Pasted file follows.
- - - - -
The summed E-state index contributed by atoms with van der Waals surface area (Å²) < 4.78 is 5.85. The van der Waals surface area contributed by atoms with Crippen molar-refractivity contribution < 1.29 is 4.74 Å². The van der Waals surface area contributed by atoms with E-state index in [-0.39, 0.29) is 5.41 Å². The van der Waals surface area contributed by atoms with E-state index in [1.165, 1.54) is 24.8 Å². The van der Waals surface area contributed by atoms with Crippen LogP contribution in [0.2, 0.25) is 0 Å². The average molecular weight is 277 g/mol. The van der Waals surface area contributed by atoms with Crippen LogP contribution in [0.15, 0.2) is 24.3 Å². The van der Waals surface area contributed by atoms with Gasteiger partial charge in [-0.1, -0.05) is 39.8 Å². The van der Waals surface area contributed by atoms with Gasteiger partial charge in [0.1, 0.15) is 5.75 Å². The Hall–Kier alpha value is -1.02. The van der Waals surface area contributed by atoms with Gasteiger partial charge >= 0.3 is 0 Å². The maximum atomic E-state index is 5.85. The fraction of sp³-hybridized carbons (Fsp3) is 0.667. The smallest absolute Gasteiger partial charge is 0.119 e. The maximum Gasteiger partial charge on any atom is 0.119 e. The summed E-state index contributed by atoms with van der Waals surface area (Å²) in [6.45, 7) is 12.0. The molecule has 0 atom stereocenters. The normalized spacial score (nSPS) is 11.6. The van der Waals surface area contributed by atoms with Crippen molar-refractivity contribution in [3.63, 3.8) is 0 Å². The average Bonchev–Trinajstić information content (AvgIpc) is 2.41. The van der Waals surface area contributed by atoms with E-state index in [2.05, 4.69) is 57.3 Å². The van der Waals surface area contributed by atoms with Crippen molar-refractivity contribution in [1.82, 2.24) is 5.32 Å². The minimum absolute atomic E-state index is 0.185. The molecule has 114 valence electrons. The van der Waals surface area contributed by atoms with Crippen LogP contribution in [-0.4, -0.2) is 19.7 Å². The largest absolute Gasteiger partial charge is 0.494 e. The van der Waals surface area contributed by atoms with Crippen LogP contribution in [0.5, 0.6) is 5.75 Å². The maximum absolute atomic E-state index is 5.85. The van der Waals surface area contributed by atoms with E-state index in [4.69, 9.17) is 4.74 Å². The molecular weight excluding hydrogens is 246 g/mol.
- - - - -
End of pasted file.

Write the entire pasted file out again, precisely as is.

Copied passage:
The summed E-state index contributed by atoms with van der Waals surface area (Å²) < 4.78 is 5.85. The van der Waals surface area contributed by atoms with Crippen molar-refractivity contribution < 1.29 is 4.74 Å². The van der Waals surface area contributed by atoms with E-state index in [-0.39, 0.29) is 5.41 Å². The van der Waals surface area contributed by atoms with E-state index in [1.165, 1.54) is 24.8 Å². The van der Waals surface area contributed by atoms with Crippen LogP contribution in [0.2, 0.25) is 0 Å². The average molecular weight is 277 g/mol. The van der Waals surface area contributed by atoms with Crippen LogP contribution in [0.15, 0.2) is 24.3 Å². The van der Waals surface area contributed by atoms with Gasteiger partial charge in [-0.1, -0.05) is 39.8 Å². The van der Waals surface area contributed by atoms with Gasteiger partial charge in [0.1, 0.15) is 5.75 Å². The Hall–Kier alpha value is -1.02. The van der Waals surface area contributed by atoms with Gasteiger partial charge >= 0.3 is 0 Å². The maximum atomic E-state index is 5.85. The fraction of sp³-hybridized carbons (Fsp3) is 0.667. The smallest absolute Gasteiger partial charge is 0.119 e. The maximum Gasteiger partial charge on any atom is 0.119 e. The summed E-state index contributed by atoms with van der Waals surface area (Å²) in [6.45, 7) is 12.0. The molecule has 0 atom stereocenters. The normalized spacial score (nSPS) is 11.6. The van der Waals surface area contributed by atoms with Crippen molar-refractivity contribution in [3.63, 3.8) is 0 Å². The average Bonchev–Trinajstić information content (AvgIpc) is 2.41. The van der Waals surface area contributed by atoms with E-state index in [2.05, 4.69) is 57.3 Å². The van der Waals surface area contributed by atoms with Crippen molar-refractivity contribution in [1.82, 2.24) is 5.32 Å². The minimum absolute atomic E-state index is 0.185. The molecule has 114 valence electrons. The van der Waals surface area contributed by atoms with Crippen LogP contribution in [-0.4, -0.2) is 19.7 Å². The largest absolute Gasteiger partial charge is 0.494 e. The van der Waals surface area contributed by atoms with Crippen LogP contribution in [0.5, 0.6) is 5.75 Å². The maximum absolute atomic E-state index is 5.85. The van der Waals surface area contributed by atoms with E-state index in [4.69, 9.17) is 4.74 Å². The molecular weight excluding hydrogens is 246 g/mol.